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Symbolic Interactionism
•An interpretive/social constructionist approach •According to SI, people act toward other (people and) artifacts based on the dynamic and emergent meanings of these artifacts. •These meanings are derived through interaction which consist of both action and meaning making. •"A well-done symbolic interactionist study would not seek to understand either meanings or action in isolation, but as a jointly produced dynamic reality" (Gopal and Prasad 2000, p. 515). •Therefore, using SI will help overcome the shortfall in OSS socialization literature.
Devan & Di Tullio Oct 17 - 19, AOIR, Vancouver, 2007 Socialization in Opensource Software Communities Carl J. Couch Internet Student Research Award 9

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The Theoretical Model

Devan & Di Tullio Oct 17 - 19, AOIR, Vancouver, 2007

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Explicating the Model [1/3]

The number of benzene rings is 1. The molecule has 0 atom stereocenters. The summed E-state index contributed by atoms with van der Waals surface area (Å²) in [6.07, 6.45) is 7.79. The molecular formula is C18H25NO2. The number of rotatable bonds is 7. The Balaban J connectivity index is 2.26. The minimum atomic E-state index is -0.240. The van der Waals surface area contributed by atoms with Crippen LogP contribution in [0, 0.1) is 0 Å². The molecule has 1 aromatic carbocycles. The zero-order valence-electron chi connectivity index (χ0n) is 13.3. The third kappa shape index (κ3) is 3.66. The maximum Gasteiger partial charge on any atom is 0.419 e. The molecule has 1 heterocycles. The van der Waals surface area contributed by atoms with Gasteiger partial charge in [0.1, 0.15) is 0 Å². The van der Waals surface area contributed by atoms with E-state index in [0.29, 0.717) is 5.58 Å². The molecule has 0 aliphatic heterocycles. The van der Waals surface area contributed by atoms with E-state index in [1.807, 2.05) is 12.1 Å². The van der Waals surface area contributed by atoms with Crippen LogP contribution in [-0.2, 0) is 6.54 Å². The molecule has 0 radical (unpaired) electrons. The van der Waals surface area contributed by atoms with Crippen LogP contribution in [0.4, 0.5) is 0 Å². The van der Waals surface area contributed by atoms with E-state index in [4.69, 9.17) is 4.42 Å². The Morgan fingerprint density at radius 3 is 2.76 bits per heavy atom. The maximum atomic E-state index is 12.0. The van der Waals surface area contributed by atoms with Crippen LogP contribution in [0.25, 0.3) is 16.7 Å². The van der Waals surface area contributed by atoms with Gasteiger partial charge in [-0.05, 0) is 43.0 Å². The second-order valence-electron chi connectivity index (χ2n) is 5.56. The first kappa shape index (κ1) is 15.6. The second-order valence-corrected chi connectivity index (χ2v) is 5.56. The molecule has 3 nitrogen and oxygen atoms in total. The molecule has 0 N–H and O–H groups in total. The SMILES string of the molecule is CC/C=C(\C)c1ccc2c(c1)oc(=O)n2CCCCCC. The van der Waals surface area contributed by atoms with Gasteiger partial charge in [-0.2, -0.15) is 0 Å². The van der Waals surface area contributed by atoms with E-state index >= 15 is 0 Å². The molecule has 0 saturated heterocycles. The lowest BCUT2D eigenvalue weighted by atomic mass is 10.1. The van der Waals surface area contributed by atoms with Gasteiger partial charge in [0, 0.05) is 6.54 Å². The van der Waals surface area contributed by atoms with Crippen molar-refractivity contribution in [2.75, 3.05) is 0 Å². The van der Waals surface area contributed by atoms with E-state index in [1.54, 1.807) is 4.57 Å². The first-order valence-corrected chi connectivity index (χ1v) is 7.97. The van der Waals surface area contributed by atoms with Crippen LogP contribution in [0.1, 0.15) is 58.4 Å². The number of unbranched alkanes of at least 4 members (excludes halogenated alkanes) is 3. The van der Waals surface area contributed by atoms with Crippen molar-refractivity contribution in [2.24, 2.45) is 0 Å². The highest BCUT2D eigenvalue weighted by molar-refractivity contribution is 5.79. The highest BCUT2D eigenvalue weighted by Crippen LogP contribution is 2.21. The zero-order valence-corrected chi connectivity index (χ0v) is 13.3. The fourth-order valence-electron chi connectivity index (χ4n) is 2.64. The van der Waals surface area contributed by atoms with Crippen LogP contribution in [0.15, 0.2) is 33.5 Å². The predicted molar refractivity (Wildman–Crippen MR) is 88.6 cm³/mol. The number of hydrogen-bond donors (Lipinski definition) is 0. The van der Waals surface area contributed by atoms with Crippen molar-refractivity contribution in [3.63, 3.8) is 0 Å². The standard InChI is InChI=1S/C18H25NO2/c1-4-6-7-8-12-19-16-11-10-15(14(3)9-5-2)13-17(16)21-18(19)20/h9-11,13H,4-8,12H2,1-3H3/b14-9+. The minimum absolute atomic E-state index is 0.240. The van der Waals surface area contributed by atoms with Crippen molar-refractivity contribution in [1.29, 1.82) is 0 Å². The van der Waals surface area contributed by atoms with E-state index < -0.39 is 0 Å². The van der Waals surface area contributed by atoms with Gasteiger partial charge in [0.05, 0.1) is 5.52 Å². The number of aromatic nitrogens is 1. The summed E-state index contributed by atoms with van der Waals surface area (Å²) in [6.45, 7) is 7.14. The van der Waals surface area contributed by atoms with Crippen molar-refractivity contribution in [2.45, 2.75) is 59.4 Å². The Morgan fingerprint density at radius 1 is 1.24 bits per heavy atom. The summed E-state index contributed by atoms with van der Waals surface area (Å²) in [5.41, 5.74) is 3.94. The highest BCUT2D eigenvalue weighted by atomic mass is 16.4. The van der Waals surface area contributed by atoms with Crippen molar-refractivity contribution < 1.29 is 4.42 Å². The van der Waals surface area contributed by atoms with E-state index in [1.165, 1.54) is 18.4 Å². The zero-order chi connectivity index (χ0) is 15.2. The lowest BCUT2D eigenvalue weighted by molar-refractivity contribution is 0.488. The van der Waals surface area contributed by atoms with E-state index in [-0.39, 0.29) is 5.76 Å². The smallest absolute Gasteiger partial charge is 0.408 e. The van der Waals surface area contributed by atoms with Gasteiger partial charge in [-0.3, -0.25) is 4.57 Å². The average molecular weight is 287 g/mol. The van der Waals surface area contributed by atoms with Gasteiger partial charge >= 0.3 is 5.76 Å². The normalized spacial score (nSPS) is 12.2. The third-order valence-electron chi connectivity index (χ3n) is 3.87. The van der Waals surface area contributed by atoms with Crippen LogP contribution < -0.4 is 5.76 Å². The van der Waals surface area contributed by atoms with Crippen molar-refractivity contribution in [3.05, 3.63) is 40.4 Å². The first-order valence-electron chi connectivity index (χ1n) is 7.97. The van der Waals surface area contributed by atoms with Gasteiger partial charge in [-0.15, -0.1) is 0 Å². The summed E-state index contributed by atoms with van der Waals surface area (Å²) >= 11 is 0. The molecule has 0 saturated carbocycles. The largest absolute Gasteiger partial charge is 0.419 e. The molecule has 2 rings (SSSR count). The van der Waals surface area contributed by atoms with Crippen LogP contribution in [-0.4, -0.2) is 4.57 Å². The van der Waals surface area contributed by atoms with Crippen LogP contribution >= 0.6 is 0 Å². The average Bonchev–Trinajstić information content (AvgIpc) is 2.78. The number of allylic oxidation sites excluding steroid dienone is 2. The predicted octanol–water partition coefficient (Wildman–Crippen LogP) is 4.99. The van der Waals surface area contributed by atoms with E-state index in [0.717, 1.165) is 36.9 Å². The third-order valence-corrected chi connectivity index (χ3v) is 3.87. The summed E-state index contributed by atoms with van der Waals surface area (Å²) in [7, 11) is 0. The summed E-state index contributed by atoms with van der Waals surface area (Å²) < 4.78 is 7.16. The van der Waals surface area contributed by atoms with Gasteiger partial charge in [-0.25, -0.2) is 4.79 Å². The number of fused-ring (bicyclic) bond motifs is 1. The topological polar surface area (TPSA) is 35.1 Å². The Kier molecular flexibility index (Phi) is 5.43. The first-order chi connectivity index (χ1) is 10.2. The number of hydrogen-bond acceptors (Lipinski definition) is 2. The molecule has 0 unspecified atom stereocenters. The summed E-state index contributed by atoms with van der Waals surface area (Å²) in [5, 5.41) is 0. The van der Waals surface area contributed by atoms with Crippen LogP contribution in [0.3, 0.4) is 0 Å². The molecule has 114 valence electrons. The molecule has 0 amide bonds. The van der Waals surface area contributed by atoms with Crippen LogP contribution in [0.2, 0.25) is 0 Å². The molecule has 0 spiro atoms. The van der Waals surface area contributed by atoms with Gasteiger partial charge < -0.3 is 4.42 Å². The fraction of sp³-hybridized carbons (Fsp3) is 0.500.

Defining key concepts:
• KS: Those activities through which individuals are soliciting meaning about an artifact of interest. • KP: Those activities through which individuals are providing meaning about an artifact of interest to another individual. • Action: The set of all activities undertaken by individuals in a community. Activities are grouped into two categories: knowledge seeking and providing.

Devan & Di Tullio Oct 17 - 19, AOIR, Vancouver, 2007

Socialization in Opensource Software Communities Carl J. Couch Internet Student Research Award

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Explicating the Model [2/3]
•Personal meaning: personal meanings are meanings individuals assign to objects and events based on the actions that they undertake ( with respect to the community they are a part of). •Shared meaning: shared meanings consist of the negotiated and mutually agreed upon meanings that emerge within the community.
Devan & Di Tullio Oct 17 - 19, AOIR, Vancouver, 2007 Socialization in Opensource Software Communities Carl J. Couch Internet Student Research Award 12